For most people, the holidays are a season of cheer and merriment, heightened social interaction, and taking a break from the demands of everyday life. Alcohol is a frequent part of most holiday events, and even people who are typically non-drinkers often have a glass of something as part of the festivities.
For others, the holidays can be a much darker and more difficult time – a time of family conflict, financial strain, loneliness, grief, and seasonal affective disorder. Seasonal affective disorder (also known as SAD and seasonal depression) affects 6 percent of Americans. Another 14 percent experience a lesser form of seasonal mood change known as the winter blues.
Furthermore, for people with depression and co-occurring alcohol addiction, the holiday season can be a time of increased vulnerability, anxiety, and susceptibility to relapse. Many people’s struggle with mental health and sobriety during this time stems from experiences of loneliness and isolation, which can contribute to both depression and alcohol addiction relapse.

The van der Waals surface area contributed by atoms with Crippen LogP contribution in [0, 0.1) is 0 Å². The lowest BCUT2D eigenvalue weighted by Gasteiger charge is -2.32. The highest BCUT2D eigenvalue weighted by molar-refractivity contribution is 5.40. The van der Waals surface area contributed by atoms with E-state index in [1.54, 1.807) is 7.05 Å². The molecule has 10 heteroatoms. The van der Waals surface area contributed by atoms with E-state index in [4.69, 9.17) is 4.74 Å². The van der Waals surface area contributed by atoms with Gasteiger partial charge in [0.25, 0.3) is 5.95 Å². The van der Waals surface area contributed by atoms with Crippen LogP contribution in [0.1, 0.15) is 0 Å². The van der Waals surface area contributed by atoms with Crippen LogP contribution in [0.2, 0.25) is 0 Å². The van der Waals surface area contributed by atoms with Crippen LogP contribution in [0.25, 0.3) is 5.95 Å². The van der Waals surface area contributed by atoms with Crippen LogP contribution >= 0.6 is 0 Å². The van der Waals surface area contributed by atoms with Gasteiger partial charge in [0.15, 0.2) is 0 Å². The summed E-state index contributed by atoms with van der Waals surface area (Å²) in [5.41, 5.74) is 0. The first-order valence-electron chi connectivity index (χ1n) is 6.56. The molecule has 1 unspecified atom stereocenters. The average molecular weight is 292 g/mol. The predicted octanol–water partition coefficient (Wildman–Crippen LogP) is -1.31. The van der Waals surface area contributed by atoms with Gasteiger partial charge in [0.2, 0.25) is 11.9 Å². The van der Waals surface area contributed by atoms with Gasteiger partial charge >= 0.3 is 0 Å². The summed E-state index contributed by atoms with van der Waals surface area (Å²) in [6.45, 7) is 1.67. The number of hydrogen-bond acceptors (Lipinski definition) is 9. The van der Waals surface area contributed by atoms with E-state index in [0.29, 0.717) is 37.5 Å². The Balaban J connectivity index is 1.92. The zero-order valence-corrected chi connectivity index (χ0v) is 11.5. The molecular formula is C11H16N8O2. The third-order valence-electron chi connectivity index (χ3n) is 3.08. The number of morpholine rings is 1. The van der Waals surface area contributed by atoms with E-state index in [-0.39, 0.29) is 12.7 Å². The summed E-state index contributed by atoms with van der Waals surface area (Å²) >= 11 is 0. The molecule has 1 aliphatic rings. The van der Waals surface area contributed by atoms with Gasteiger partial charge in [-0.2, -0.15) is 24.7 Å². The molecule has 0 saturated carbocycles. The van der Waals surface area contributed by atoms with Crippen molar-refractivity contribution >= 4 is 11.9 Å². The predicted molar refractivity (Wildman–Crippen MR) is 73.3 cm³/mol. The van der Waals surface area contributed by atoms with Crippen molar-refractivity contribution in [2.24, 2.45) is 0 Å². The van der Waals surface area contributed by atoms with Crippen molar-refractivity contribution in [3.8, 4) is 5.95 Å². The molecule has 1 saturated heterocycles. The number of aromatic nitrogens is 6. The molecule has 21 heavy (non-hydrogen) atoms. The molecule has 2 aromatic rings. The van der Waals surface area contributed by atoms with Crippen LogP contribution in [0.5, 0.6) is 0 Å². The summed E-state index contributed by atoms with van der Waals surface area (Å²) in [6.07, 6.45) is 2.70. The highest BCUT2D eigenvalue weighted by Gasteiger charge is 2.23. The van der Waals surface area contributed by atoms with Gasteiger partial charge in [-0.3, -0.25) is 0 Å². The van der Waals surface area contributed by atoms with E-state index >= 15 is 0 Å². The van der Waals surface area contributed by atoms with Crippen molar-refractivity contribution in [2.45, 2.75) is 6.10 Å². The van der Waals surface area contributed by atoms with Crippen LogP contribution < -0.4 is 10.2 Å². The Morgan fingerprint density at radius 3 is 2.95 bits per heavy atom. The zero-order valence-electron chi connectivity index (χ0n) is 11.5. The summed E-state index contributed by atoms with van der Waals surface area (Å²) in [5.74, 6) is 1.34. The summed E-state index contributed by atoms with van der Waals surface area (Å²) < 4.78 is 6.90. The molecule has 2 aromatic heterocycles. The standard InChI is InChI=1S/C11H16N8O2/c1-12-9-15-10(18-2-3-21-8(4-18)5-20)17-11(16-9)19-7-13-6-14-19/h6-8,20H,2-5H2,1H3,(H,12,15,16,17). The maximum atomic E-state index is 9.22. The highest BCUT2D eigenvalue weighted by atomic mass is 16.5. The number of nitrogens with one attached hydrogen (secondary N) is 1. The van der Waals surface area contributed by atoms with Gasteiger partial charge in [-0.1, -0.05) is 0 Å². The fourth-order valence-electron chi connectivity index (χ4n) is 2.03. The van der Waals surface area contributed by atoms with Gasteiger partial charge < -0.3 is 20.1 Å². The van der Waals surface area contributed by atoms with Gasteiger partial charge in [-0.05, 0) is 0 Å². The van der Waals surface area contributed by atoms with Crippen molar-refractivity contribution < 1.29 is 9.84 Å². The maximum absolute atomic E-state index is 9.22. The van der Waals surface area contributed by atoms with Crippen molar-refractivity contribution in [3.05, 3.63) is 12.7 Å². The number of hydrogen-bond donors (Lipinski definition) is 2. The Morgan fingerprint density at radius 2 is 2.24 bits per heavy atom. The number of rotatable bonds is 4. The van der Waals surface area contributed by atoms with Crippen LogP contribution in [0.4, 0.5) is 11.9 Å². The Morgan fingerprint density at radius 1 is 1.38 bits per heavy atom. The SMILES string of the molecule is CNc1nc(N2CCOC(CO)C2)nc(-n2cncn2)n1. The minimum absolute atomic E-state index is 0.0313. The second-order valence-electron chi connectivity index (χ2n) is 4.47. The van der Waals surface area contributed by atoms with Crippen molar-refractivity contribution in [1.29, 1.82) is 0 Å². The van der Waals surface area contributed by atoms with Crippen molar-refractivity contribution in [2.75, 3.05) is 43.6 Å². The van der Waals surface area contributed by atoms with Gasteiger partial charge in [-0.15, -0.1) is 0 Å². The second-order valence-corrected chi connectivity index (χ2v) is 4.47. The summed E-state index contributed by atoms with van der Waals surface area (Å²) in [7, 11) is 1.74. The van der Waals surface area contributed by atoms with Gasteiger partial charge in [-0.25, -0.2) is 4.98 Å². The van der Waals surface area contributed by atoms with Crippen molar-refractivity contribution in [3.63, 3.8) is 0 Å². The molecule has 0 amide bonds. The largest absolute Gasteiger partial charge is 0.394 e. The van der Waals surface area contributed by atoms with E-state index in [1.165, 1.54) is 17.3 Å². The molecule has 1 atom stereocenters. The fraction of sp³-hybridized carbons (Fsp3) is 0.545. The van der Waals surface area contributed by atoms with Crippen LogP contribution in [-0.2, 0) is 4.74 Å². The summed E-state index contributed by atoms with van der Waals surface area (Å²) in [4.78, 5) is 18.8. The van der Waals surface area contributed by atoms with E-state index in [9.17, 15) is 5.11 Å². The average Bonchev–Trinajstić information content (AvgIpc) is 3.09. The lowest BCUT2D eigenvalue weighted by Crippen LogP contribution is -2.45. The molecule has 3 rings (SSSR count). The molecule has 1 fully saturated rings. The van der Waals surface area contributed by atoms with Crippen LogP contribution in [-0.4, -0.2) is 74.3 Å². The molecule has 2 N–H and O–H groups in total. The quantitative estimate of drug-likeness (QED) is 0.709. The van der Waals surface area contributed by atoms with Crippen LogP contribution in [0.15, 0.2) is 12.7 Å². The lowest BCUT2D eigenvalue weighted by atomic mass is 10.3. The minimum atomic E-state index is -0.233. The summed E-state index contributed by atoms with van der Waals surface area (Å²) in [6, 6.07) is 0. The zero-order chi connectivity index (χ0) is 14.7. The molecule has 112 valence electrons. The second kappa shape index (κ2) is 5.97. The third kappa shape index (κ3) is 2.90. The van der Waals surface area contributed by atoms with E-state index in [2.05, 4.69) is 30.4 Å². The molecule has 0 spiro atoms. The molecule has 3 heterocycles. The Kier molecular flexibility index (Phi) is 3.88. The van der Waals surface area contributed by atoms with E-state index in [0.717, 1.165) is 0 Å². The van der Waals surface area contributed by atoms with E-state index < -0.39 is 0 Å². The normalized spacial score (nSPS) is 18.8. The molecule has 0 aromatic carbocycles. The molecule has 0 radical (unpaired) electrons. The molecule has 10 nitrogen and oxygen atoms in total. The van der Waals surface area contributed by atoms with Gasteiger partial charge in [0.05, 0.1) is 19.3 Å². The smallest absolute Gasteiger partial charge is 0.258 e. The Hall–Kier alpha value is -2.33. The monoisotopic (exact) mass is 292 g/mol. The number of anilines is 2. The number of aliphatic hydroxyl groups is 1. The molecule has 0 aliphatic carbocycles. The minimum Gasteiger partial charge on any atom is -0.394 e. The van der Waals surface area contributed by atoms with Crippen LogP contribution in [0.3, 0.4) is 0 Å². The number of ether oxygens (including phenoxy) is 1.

According to Drugabuse.com, the majority of Americans are either overwhelmingly or moderately stressed during the holidays. For someone struggling with drug or alcohol addiction, the holidays can be an especially trying time to maintain sobriety.
Alcohol Seller Server Responsibilities
Whatever the reasons for increased holiday drinking might be, it is an alcohol seller-server’s responsibility to:
- Practice service that reduces the likelihood of excessive consumption;
- Identify and respond to early signs of excessive consumption;
- Identify intoxicated patrons and refuse service to them;
- Prevent intoxicated patrons from driving.
Whether mandatory or voluntary, alcohol seller-server training has an impact on the effectiveness in reducing sales to minors and intoxicated persons.
Holidays can be stressful, difficult, and even dangerous, especially when it comes to alcohol use. For a safe and happy holiday, it’s important to be aware of the dangers, triggers, and strategies needed to keep anxiety, depression, stress, and addiction under control.
If it all gets to be too much, don’t be afraid to reach out and ask for help. Visit us at DrugAbuse.com to find support and resources.